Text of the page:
Marie over at A Puff of Absurdity offers a very good overview of something that is certain to have long-lasting reverberations, The Panama Papers. Be sure to check out her post.The Toronto Star reports the following:In the largest media collaboration e… . . . → Read More: Politics and its Discontents: The Panama Papers
PHOTOS: The University of Calgary’s School of Public Policy, conveniently located adjacent to the oil corporations’ towers in downtown Cowtown. Below: The writers of the notorious Alberta separatist Firewall Manifesto, which then-premier Ralph Klein wisely tossed into the garbage; Calgary School alumni and Firewall signa-Tories Stephen Harper, Tom Flanagan and Ted Morton in appropriate garb. […]
The post If we’d been paying attention, perhaps we wouldn’t be so shocked by the U of C’s corporate-influence scandal appeared first on Alberta Politics.
Jesse Brown’ Canadaland, the investigative website whose work allowed The Toronto Star to develop its series uncovering the Jian Ghomeshi scandal, is once again proving its worth in a landscape littered with corporate news media. This time it has discovered, thanks to a tip from a reader, the mysterious removal by Global News of an investigative report into that right-wing cabal known as the Koch brothers and their connections to Canada. Last Thursday at 11:06am, an article titled “The Koch Stake in Canada” ran on GlobalNews.ca. The piece, by veteran investigative reporter Bruce Livesey summarized an upcoming investigative (Read more…)
On this blog I have frequently extolled the fine investigative journalism practised by The Toronto Star. Whether on issues of municipal, provincial, or federal significance, The Star, as it frequently proclaims, “gets action.”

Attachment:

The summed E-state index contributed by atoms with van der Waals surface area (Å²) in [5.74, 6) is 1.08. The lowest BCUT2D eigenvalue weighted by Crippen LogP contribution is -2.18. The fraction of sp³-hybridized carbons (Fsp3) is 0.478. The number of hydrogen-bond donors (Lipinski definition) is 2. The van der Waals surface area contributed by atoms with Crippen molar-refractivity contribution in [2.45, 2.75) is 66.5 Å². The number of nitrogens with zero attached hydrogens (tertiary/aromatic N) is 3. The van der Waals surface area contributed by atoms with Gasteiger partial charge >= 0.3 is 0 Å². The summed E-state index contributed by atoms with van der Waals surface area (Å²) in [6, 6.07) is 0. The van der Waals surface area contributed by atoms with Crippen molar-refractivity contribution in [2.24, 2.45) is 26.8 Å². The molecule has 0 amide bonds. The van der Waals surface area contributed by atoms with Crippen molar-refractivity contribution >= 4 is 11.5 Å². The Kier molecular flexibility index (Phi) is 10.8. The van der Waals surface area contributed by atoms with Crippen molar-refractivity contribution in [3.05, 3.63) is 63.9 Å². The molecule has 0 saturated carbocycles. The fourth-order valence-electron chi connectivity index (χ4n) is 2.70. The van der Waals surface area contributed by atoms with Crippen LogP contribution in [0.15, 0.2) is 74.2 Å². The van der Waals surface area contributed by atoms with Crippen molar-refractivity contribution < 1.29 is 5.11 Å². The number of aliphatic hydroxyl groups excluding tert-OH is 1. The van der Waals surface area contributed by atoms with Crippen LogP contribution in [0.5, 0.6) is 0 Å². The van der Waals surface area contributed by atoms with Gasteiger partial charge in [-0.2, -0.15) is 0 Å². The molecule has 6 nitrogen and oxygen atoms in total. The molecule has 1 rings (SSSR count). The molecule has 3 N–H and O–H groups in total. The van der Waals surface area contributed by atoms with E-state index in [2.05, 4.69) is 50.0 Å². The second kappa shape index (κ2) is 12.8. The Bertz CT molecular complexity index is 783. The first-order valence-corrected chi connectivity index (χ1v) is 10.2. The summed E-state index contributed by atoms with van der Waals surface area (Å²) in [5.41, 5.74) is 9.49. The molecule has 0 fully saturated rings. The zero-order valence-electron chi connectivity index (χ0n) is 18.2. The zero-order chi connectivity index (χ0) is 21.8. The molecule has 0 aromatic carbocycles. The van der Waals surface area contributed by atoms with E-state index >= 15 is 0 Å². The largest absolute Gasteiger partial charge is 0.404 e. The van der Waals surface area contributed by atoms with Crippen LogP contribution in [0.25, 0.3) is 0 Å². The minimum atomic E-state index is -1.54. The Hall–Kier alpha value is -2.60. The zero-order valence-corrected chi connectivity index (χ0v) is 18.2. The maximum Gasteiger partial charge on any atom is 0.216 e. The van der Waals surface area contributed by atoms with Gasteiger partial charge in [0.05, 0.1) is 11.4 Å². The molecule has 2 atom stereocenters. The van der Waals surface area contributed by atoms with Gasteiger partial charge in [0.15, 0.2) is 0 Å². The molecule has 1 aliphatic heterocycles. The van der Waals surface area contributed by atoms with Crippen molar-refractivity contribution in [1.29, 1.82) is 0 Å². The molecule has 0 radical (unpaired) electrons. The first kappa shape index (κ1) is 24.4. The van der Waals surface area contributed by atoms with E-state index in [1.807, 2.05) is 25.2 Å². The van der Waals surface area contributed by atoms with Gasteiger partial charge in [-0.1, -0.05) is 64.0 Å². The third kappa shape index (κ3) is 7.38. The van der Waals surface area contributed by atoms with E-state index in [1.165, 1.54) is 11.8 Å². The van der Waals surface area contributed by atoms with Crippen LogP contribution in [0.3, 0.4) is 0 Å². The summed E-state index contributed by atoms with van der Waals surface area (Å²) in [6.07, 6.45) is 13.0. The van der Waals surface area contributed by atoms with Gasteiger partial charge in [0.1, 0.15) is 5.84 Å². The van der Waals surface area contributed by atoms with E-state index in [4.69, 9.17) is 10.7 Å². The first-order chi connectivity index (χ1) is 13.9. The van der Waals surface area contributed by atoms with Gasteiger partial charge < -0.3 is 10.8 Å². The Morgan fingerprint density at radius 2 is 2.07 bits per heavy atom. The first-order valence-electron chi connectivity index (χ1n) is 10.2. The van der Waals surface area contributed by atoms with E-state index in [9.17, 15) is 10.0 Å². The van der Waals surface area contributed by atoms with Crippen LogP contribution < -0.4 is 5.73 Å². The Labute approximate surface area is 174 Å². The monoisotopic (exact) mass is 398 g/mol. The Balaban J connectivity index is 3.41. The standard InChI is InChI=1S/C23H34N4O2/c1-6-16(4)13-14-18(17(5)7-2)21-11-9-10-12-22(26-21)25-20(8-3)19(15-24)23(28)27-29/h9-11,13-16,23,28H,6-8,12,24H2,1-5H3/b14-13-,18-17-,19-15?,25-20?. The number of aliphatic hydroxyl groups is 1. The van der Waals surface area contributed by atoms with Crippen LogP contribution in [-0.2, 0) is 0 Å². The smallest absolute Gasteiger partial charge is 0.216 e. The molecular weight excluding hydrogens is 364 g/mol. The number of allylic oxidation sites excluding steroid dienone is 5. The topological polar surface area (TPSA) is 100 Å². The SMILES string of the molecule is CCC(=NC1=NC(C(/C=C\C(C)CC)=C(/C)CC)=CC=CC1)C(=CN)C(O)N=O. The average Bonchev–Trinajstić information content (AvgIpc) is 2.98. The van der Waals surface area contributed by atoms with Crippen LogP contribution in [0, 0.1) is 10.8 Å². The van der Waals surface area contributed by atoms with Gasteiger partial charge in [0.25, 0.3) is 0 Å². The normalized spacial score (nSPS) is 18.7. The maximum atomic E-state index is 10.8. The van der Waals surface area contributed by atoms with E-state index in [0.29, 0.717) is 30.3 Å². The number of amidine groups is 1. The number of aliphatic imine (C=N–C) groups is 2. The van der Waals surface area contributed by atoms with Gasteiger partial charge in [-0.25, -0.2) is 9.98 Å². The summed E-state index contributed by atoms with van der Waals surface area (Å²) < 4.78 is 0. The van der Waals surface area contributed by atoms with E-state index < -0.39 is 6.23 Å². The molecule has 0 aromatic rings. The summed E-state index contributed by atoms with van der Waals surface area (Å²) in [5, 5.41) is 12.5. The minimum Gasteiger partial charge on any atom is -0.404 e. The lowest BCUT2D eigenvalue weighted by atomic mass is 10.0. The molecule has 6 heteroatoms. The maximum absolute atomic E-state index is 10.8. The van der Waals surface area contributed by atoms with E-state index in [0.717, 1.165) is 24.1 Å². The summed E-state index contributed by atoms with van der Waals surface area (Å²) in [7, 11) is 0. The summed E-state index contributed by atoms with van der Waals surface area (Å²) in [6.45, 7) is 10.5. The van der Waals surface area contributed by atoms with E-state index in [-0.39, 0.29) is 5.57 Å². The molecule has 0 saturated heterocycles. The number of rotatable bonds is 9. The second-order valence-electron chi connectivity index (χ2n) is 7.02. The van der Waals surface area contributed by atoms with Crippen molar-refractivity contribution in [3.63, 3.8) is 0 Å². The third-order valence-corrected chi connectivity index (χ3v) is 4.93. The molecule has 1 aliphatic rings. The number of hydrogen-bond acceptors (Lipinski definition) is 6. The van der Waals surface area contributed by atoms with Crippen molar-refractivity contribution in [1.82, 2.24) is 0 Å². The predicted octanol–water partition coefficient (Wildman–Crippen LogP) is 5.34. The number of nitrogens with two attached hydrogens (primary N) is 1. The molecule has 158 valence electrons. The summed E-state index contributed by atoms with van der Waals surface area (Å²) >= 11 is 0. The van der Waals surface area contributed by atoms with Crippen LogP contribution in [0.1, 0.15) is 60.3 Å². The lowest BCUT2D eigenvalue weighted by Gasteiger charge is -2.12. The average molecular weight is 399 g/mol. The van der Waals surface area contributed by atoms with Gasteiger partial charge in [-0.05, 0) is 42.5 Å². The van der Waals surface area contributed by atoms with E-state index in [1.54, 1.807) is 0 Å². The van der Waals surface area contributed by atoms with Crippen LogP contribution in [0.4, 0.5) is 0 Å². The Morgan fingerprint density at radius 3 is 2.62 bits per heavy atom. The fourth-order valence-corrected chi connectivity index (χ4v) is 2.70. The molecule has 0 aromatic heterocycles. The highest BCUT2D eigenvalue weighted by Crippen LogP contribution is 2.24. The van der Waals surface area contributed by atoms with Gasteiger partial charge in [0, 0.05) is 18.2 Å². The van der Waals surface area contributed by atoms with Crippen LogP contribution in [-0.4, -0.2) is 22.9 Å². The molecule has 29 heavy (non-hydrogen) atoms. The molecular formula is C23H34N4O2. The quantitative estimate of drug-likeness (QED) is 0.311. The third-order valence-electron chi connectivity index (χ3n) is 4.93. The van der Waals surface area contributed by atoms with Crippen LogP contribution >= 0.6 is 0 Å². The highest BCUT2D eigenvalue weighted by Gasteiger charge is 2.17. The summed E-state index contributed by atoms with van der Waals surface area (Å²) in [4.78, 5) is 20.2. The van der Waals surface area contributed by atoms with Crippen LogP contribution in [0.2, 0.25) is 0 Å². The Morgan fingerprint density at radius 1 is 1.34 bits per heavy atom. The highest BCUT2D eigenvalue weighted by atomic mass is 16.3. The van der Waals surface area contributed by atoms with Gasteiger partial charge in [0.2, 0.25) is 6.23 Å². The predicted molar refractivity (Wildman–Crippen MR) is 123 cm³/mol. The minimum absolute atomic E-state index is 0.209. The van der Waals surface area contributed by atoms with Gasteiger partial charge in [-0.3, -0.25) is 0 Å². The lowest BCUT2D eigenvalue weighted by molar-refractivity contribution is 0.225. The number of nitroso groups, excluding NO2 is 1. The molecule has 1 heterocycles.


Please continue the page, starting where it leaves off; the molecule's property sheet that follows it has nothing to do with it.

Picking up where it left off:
From the standpoint of average Canadians, probably one of its most important investigations in recent times has been into Health Canada and its all too cozy relationship with the pharmaceutical industry, an industry protectorate seems to treat more as an equal than as an activity to be regulated. its relationship with the generic company Apotex is especially troubling.
Despite previous avowals by Health Minister Rona Ambrose (Read more…)
To borrow a line from one of my favourite Shakespearean plays, Macbeth, “So fair and foul a day I have not seen.”
It is fair because the newspaper I subscribe to and heartily endorse, The Toronto Star, has achieved a victory whose significance cannot be overestimated. Thanks to its investigative series into Health Canada’s scandalous and potentially life-threatening negligence in overseeing drug safety, Health Minister Rona Ambrose, has finally acted: Health Canada has banned the import of all drugs and drug ingredients made by two Apotex factories in Bangalore, India, with Health Minister Rona Ambrose saying Tuesday (Read more…)
Take a look at the Canadian Centre for Investigative Reporting (CCIR). It’s a very important non-profit organization that organizes and promotes investigative journalism in Canada and far beyond.
Groups like this — and the reporters who are affiliated with them — are desperately needed in this era of corporate media super-concentration and the lazy, fluffy, dishonest, plagarized, biased and cheap content that is too often thrust upon news readers, viewers and listeners under the guise of journalism.
The CCIR is providing a valuable service and deserves to be acknowledged and supported.
Canada’s long-running consumer watchdog show survived the recent brutal CBC budget cuts, after all. “Marketplace” returns on September 14. With seasoned reporters Tom Harrington and Erica Johnson at the helm as co-hosts, the show is in excellent hands. Once again, another season of investigative journalism at its best.